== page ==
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Hertha Berlin’s coaching misery-go-round continues: Klinsmann out, Kovac unavailable

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After this morning’s shock announcement, Hertha need a new coach. It will not be Berlin native Niko Kovac.

Training Hertha BSC with Alexander Nouri Photo by Andreas Gora/picture alliance via Getty Images

In one of the more surprising moves of the season, Hertha Berlin coach and former Bayern Munich manager Jürgen Klinsmann announced he was stepping down as manager only 76 days after agreeing to take the position. He went 3-3-4 in his 10 games in charge.

Die Alte Dame, one of the two big footballing names in the German capital, has now been led by four managers since January 2019. After Pál Dárdai resigned to take a youth coaching role within the club, Hertha hired Croatian Ante Čović.

Under Čović, Hertha underperformed. The club had impressive young talent join them over the summer, including midfielder Dodi Lukebakio, but they couldn’t find a way to work together and produce results. Despite a surprising 2-2 draw with Bayern to start the season, the club reached a low point in late October when they fell within range of the relegation playoff zone. The board elected to fire Čović in late November.

In stepped a German coaching legend in Klinsmann.

Hertha BSC v 1. FSV Mainz 05 - Bundesliga Photo by PressFocus/MB Media/Getty Images

After he was fired by the U.S. Soccer Federation in the middle of 2018 FIFA World Cup qualification, Klinsmann had been in coaching purgatory. No one in the U.S. wanted him and, after dedicating years of his life in America, Klinsmann found his options limited.

Eager to get back into coaching, Klinsmann abruptly accepted a position at Hertha as a board member and manager in the wake of Čović’s sacking.

His first two matches came against Dortmund and Frankfurt, losing the first and drawing the second respectively. But following that came a win over top sides Freiburg and Bayer Leverkusen and a draw against Borussia Mönchengladbach. Going into the Winterpause, Hertha seemed to feel that momentum was on their side.

During the transfer window, Hertha started spending big, using over €76 million (the most in the Bundesliga) to purchase up-and-coming talent:

But the weeks to come spelled doom for Hertha. A 4-0 beatdown from Bayern was quickly papered over with a win over Wolfsburg. A draw against a good Schalke 04 side wasn’t the end of the world, but a loss to Mainz the following week stumped any progress Hertha made.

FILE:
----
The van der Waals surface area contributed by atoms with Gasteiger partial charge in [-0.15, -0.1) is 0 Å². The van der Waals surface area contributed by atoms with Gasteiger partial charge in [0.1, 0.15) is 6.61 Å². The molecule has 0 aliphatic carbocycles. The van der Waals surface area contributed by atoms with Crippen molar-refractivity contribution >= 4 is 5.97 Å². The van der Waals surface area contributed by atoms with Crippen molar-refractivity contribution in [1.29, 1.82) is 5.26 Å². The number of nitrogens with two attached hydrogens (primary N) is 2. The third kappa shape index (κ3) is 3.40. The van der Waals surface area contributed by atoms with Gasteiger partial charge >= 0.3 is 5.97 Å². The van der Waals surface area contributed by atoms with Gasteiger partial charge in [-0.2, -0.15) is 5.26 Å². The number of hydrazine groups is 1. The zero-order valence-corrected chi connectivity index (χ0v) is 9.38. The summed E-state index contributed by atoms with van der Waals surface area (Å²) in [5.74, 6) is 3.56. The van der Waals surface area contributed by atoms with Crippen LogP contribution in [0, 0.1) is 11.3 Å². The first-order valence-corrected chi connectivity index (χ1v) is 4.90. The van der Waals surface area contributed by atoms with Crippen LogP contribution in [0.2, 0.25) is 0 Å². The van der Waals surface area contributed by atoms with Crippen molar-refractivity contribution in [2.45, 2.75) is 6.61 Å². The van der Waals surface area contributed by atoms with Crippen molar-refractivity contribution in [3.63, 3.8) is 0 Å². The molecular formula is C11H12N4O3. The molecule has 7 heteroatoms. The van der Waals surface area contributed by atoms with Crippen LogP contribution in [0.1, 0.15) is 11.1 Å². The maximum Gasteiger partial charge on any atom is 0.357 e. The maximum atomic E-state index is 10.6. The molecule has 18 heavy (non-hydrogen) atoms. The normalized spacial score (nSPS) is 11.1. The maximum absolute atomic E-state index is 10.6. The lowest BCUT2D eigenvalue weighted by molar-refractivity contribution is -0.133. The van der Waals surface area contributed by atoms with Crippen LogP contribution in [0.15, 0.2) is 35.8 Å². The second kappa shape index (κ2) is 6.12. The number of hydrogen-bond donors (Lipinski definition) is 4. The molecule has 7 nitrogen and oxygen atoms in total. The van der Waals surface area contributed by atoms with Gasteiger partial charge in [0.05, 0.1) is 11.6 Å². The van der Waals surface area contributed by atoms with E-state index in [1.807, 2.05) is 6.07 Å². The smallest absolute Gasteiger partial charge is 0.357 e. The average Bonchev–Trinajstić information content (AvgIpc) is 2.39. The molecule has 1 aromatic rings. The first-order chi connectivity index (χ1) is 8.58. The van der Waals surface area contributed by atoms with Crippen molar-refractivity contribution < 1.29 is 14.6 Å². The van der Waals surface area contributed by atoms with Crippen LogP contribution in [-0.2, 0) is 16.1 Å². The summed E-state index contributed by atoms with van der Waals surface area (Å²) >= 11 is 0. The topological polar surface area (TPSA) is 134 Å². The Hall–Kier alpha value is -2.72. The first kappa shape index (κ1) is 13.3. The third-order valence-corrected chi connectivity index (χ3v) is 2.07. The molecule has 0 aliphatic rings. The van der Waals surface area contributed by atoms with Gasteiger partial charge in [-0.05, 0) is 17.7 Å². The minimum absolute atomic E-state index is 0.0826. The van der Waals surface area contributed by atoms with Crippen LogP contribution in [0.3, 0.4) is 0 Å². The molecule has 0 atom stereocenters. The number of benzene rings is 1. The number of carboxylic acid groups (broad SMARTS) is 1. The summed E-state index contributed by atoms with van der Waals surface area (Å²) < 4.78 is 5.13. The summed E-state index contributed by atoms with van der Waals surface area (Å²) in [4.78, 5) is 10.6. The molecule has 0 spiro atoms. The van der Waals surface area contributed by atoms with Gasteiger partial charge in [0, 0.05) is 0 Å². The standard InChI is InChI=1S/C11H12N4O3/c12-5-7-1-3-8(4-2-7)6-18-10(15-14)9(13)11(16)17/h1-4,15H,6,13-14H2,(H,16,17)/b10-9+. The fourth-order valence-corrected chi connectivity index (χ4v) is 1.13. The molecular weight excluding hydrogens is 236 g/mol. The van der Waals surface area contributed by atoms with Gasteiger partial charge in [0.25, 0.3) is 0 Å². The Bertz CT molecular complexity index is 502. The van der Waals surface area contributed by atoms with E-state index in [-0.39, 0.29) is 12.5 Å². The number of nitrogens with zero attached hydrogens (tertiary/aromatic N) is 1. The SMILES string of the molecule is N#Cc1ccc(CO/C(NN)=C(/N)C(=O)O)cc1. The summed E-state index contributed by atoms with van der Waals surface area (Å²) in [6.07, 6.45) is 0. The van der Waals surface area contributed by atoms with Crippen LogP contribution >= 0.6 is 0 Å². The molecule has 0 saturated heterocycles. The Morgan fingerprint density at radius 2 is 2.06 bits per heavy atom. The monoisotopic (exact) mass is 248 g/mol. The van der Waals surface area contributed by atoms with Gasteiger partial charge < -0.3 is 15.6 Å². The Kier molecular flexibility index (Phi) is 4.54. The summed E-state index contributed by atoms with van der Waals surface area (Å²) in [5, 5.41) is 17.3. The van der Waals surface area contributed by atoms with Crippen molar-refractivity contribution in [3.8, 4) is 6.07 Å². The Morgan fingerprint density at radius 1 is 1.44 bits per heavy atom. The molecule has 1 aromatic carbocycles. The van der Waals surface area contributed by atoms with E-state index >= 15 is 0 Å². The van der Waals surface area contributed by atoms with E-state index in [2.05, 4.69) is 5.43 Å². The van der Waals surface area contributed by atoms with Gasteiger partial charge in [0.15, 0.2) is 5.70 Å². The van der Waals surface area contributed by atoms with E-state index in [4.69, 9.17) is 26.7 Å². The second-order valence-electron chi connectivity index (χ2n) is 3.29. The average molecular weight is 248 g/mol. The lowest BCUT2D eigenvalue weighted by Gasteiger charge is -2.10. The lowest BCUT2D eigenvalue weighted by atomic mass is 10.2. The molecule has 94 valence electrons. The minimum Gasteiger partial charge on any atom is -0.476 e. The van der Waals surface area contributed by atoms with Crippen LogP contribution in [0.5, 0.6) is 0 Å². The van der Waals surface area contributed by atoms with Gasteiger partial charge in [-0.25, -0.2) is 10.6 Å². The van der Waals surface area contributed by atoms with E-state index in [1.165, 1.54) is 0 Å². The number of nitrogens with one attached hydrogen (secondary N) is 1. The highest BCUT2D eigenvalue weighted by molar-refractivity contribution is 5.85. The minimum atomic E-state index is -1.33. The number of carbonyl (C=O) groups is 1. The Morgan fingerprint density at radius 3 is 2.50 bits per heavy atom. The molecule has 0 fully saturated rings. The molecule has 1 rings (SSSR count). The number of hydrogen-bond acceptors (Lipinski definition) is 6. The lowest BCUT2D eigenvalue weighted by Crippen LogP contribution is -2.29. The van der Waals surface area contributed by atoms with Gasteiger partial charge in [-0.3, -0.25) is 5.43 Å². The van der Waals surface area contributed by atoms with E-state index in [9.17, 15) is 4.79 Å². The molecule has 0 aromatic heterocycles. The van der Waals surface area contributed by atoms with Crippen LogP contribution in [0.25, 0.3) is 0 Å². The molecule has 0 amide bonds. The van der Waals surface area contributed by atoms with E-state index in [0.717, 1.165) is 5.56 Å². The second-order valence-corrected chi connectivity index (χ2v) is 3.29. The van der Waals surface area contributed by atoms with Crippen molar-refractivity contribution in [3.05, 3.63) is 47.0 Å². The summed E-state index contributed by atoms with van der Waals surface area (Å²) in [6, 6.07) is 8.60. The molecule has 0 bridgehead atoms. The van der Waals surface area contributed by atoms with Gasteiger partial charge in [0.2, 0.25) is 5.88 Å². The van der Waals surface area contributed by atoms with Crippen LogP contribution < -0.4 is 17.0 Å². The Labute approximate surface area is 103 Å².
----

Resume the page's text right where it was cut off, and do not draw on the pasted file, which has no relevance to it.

The club hoped that Klinsmann would rally the troops and find more momentum to survive this season.

Instead, that game would be his last in charge.

One of Klinsmann’s assistants, Alexander Nouri, is now faced with the tough task of keeping this club in the top flight.

Although Klinsmann’s record at the club may not seem very impressive at first glance, Klinsmann defended the results of his brief tenure (Bild):

I took over a suicide mission and in only in one match did I come out worse than I hoped. The coaching staff successfully stabilized the team and brought it out of the relegation zone. I’m confident that the boys will avoid relegation. And with aplomb.

Klinsmann was particularly upset that he was also not made the team’s sporting director responsible for transfers. He said,

In my view, a coach — according to the English model — should have complete sporting authority. Hence, also over transfers. That gives the position considerably more power. With sporting directors and board members for sport, that has developed differently in Gemany. I couldn’t find myself there. Too much energy is wasted on things off the pitch.

In his public announcement via Facebook, Klinsmann reiterated this perceived lack of support from the club that would have enabled him to continue:

But for this job, which is not done yet, as the head coach I need the trust of the acting persons. Especially in a relegation battle unity, team spirit and focus on the basics are the most important elements. If they are not guaranteed, I can’t live up to my potential as a head coach and fulfil my responsibility. That’s why, after long consideration, I have come to the conclusion that I will leave my post as the Hertha Berlin head coach and return to my initial long-term task as a member of the supervisory board.

Read that last part again: after publicly rebuking the club for failing to “trust” him (after giving him €76 million worth of players) and then leaving Hertha in coaching limbo in the midst of a relegation battle, Klinsmann will STILL be on the board.

Berlin is now in desperation mode to stay up. Nouri has top-flight experience: his was last in charge of Werder Bremen in 2017, before he was replaced by current coach Florian Kohfeldt mid-season. He was dismissed and later joined 2. Bundesliga side FC Ingolstadt 04, who also sacked Nouri in a matter of months.

As the frantic search begins, one name not under consideration (according to AZ) is former Bayern manager Niko Kovac. True to his word as ever, Kovac stated he did not want to take a coaching job until next season, giving himself time to reflect on his time in Bavaria.

The already hard job of staying up just got harder for Hertha. With the success of crosstown-rivals Union Berlin, we may see a surprise shift of footballing power in the German capital for the first time in years — investor Lars Windhorst’s millions notwithstanding!